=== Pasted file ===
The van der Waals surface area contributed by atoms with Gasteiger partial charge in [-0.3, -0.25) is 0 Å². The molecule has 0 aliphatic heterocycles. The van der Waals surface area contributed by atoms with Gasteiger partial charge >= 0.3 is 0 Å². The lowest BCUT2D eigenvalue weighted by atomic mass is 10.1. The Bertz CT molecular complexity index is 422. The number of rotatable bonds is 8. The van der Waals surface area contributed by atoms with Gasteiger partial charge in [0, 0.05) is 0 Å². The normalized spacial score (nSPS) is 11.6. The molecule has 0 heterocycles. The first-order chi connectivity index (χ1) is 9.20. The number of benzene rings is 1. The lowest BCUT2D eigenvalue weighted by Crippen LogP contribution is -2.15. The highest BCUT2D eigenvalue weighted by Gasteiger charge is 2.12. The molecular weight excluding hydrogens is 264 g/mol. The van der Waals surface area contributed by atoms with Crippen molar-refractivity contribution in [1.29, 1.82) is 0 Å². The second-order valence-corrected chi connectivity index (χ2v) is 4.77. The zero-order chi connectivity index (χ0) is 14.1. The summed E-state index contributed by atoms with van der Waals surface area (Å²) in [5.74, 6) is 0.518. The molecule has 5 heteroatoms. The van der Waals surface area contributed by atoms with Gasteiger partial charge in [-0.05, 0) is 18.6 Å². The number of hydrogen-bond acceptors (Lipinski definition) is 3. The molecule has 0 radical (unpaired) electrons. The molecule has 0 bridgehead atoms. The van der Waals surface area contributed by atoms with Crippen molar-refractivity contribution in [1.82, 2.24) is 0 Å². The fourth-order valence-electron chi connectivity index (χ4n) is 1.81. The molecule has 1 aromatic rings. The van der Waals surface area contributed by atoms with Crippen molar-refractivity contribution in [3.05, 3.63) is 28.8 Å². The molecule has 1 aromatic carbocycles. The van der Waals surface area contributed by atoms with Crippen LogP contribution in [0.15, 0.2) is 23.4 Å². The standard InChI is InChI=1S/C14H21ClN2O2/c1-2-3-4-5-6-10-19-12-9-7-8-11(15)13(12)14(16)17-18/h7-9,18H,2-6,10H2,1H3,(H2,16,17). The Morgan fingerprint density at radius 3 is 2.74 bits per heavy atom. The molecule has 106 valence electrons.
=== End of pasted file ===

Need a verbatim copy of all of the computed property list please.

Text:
The van der Waals surface area contributed by atoms with Gasteiger partial charge in [-0.3, -0.25) is 0 Å². The molecule has 0 aliphatic heterocycles. The van der Waals surface area contributed by atoms with Gasteiger partial charge >= 0.3 is 0 Å². The lowest BCUT2D eigenvalue weighted by atomic mass is 10.1. The Bertz CT molecular complexity index is 422. The number of rotatable bonds is 8. The van der Waals surface area contributed by atoms with Gasteiger partial charge in [0, 0.05) is 0 Å². The normalized spacial score (nSPS) is 11.6. The molecule has 0 heterocycles. The first-order chi connectivity index (χ1) is 9.20. The number of benzene rings is 1. The lowest BCUT2D eigenvalue weighted by Crippen LogP contribution is -2.15. The highest BCUT2D eigenvalue weighted by Gasteiger charge is 2.12. The molecular weight excluding hydrogens is 264 g/mol. The van der Waals surface area contributed by atoms with Crippen molar-refractivity contribution in [1.29, 1.82) is 0 Å². The second-order valence-corrected chi connectivity index (χ2v) is 4.77. The zero-order chi connectivity index (χ0) is 14.1. The summed E-state index contributed by atoms with van der Waals surface area (Å²) in [5.74, 6) is 0.518. The molecule has 5 heteroatoms. The van der Waals surface area contributed by atoms with Gasteiger partial charge in [-0.05, 0) is 18.6 Å². The number of hydrogen-bond acceptors (Lipinski definition) is 3. The molecule has 0 radical (unpaired) electrons. The molecule has 0 bridgehead atoms. The van der Waals surface area contributed by atoms with Crippen molar-refractivity contribution in [1.82, 2.24) is 0 Å². The fourth-order valence-electron chi connectivity index (χ4n) is 1.81. The molecule has 1 aromatic rings. The van der Waals surface area contributed by atoms with Crippen molar-refractivity contribution in [3.05, 3.63) is 28.8 Å². The molecule has 1 aromatic carbocycles. The van der Waals surface area contributed by atoms with Crippen LogP contribution in [0.15, 0.2) is 23.4 Å². The standard InChI is InChI=1S/C14H21ClN2O2/c1-2-3-4-5-6-10-19-12-9-7-8-11(15)13(12)14(16)17-18/h7-9,18H,2-6,10H2,1H3,(H2,16,17). The Morgan fingerprint density at radius 3 is 2.74 bits per heavy atom. The molecule has 106 valence electrons.